BernieBorges.com Blog: Social Media and Web Marketing
3 Ways to Narrow the Jobs-Skills Gap
Fixing The Jobs-Skills Gap is Not an Option
There are an estimated 12.6 million people unemployed in the U.S. And, there are an estimated 3.5 million job openings by employers who can not find qualified employees. Yet, everyday we see news reports about the high unemployment rate. But, we don’t hear as much about the bigger problem – the jobs-skills gap.
Business and Government Must Partner Together
Government officials refer to this conundrum as the job-skills mismatch. So, how did we get here? Just like the industrial revolution of a century ago caused great change in skills needed from farming to factory and general business skills, the digital age has caused a tsunami shift in needed skills across all industries. Think about it, digital technology plays an ever increasing role in all aspects of business and life. Digital technology allows us to carry smart-phones with Internet access in our pockets. It also allows healthcare workers to deliver services in home as well as at a facility while easily tracking patient progress. The apps we use on our desktops, tablets and mobile devices must get developed by people with design and programming skills. The systems we use in the cloud at home and at work must be supported by skilled IT professionals. Office workers are expected to create documents, spreadsheets and presentations for everyday business communication. Even manufacturing workers now must have digital technology skills to use robots that produce the widgets we buy. In short, workers in all industries require some form of digital technology skills.
The job-skills gap is a big problem for business and for government. Businesses are missing out on productivity and the ability to compete on the global stage. Consumers are missing out on U.S. made products and services, and government is missing out on tax revenue from employees in the U.S. income tax system.
Government should not be solely accountable for fixing this problem especially since the problem is woven so deeply into our free enterprise system. The last thing big government wants is another piece of legislation that is perceived as too much government intervention in our free society. But, doing nothing is not an option.
I’m aware of at least one piece of legislation which attempts to provide incentives for employers to provide training to develop the workforce needed to fill available jobs. Let’s hope partisanship doesn’t stand in the way of passing legislation that brings together industry and government to put a big dent in this problem. The competitiveness of the United States on the global business landscape is at stake. It only makes sense for business and government to partner together to tackle this problem head on – TOGETHER, even if that means co-mingling in-the-field workforce development programs with politics.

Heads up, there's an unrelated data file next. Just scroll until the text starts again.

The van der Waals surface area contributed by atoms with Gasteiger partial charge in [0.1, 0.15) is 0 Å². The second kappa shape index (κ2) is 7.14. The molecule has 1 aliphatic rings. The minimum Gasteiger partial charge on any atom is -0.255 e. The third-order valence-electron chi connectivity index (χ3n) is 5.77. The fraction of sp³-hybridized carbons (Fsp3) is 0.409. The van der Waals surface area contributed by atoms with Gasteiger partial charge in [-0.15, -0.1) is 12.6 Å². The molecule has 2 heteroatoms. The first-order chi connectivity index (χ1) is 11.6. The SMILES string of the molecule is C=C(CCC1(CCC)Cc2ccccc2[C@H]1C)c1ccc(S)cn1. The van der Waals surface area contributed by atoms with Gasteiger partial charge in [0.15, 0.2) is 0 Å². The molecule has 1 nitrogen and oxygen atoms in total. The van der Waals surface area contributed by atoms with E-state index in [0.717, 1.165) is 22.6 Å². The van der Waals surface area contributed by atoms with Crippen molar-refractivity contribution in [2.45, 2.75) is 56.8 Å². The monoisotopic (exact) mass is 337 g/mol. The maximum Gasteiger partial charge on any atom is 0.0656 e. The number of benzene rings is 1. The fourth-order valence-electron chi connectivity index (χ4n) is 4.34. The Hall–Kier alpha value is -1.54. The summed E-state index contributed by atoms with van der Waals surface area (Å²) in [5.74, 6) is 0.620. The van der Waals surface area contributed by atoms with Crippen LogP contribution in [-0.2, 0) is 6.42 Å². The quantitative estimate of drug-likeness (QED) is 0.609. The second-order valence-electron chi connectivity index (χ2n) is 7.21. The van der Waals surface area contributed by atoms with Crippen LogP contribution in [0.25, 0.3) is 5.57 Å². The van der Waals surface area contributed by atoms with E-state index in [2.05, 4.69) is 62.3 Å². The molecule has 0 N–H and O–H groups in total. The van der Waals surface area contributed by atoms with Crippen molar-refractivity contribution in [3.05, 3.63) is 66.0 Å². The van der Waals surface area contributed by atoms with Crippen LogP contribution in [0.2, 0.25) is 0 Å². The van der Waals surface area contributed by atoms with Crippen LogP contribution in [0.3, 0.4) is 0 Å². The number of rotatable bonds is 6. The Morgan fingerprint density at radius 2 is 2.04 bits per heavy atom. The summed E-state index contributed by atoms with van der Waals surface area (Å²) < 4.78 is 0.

Business & University Partnerships
It’s reasonable to ask U.S. universities why they are not producing more graduates with the skills needed by employers, namely in health care, IT, engineering, manufacturing and all other STEM related disciplines. While we can’t force students into STEM fields of study, we can ensure that universities offer relevant degree programs staffed with educators that teach current methods in each discipline. Partnerships occur between businesses and universities at local levels in cities across across America. I’d like to see Federal involvement to participate in these partnerships. I don’t think we need Federal oversight, but we need conversation to keep the Feds in the know to be proactive in future cooperative arrangements between government, industry and education.
Individuals need to be accountable too for taking steps to address the jobs-skills gap. People who are unemployed and can’t find work should asses they where are in this gap. Too many businesses complain of finding seemingly qualified job applicants with poor written and oral communication skills. While learning to be a Java programmer may not be feasible for some unemployed people, it’s not too much to ask every worker in our land to have a basic ability to communicate. Everyone has access to resources to improve their communication skills. Even if someone doesn’t own a PC or other Internet connected device, the U.S. public library system is a free resource where anyone can read books and spend time on the Internet to improve their skills. Many communities offer free mentorship and training programs through local workforce alliance groups.
Workers need to speak and write in complete sentences, not like they write text messages. This is a bigger problem than you might think. I’m often befuddled when I encounter college educated adults in a business setting with poor written or oral communication skills. There is just no excuse for it.
During an election year the politics of unemployment is center stage. I would like to see both political candidates talk more about government and private industry partnering to fix the job-skills gap problem. Our future as an economic global power is at stake. Until this issue gets resolved a U.S. president doesn’t have the right to ask Apple’s CEO why they don’t manufacture the iPhone in the U.S. That’s the wrong question to ask. A better question to ask is why do other nations know how to mass produce at a lower cost than the U.S.?
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